How has your year been? It's time to evaluate, and develop new intentions. My intention is to inspire toward positive organizations where people and performance thrive.
OCAI Online aims to contribute to positive workplaces by offering the online culture survey so people can work on their culture.
But before we look at intentions, let's look back at my best liked 12 articles to date - including one "evergreen" article that received less likes because I didn't promote it on social media but that is worth reading!
Are you engaged at work? Are you content, and productive? Are you thriving?
Most people would answer these questions with a firm No. According to the infamous Gallup research, only 13% of workers is engaged, worldwide.
This means there is a staggering 87% of untapped potential while the world is struggling with serious challenges such as the climate challenge, sustainability, pollution, poverty, human rights, inequality, globalization, de-industrialization, refugees and migration, banking crises, tax havens, war, and conflict…
In my last post, I introduced you to the machine maintenance company MM that faced increasing competition and had to become more profitable. However, the CEO’s response was to push hard for more efficiency and focus on the numbers which led to micro-management. Combined with their current culture tendency to organize everything in a phonebook of rules and procedures, they were slowing down, and they felt stifled.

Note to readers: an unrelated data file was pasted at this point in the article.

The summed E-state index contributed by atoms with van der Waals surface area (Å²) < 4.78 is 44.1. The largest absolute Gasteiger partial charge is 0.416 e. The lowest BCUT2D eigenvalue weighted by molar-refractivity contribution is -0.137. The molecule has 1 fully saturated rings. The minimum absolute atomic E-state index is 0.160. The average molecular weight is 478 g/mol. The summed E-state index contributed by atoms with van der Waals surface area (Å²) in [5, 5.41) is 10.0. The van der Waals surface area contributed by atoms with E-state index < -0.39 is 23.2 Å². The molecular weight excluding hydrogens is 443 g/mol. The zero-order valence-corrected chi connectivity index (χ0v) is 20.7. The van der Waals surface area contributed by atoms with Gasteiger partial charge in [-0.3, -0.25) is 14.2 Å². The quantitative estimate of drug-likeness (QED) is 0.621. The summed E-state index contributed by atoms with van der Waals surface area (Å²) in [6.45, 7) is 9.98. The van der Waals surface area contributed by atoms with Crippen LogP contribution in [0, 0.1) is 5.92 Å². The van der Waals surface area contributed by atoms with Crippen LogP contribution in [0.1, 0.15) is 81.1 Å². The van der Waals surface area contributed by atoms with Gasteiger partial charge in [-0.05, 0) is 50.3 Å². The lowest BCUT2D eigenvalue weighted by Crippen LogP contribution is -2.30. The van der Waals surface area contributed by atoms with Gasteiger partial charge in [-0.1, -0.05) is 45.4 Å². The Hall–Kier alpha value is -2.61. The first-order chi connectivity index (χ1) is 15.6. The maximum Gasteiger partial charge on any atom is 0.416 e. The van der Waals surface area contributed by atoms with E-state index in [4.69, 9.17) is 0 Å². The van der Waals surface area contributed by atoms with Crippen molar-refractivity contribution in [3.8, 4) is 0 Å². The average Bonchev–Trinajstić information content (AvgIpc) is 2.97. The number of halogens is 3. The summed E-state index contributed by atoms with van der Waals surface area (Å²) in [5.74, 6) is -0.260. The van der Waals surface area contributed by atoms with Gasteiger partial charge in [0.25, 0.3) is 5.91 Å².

In this series about Culture, Change, and Leadership we’ve discussed how organizational change can fail or be successful and how organizational culture can help or hinder. This article provides an overview of what we’ve covered thus far - including my Change Circle approach.
You probably know about the 70% failure rate of organizational change. One of the reasons is that change programs don’t align with the current culture. A more fundamental cause is the conventional command and control mindset and linear worldview of many leaders and employees.
After looking at some powerful questions based on the Competing Values Framework, let’s look at this case that illustrates the crucial role of (positive) leadership. It shows how an “old-fashioned” CEO stifles an organization and how one division considers taking ownership of their change. Positive leadership started with asking different questions and giving their staff more space and trust to solve the challenges of this division…
Why would you bother with Culture? Simple: if you don't work with culture, it might work against your organization's much-needed change. And you'll never know what hit you... Or, maybe you have your suspicions - as we can see from the research findings below:
We understand what current culture entails from values down to behaviors and we have identified the “shadow side”: the less-effective behaviors that we would like to stop, do less of, or change in any way.
In my last post, we identified four strategies of organizational change. Today, we'll take a look at strategies 3 and 4: to engage people and to personally embody the change. As discussed, organizational change has to start where people are: we depart from the (potentially blocking) current culture. Next, we let people develop their change plan including an empowering, positive culture with new behaviors.
Now we know how change tends to succeed, how it can fail, and how to check the four archetypes of culture as a starting point for change, let’s see how we can engage people as this is a crucial condition for successful change. What are strategies to organizational change?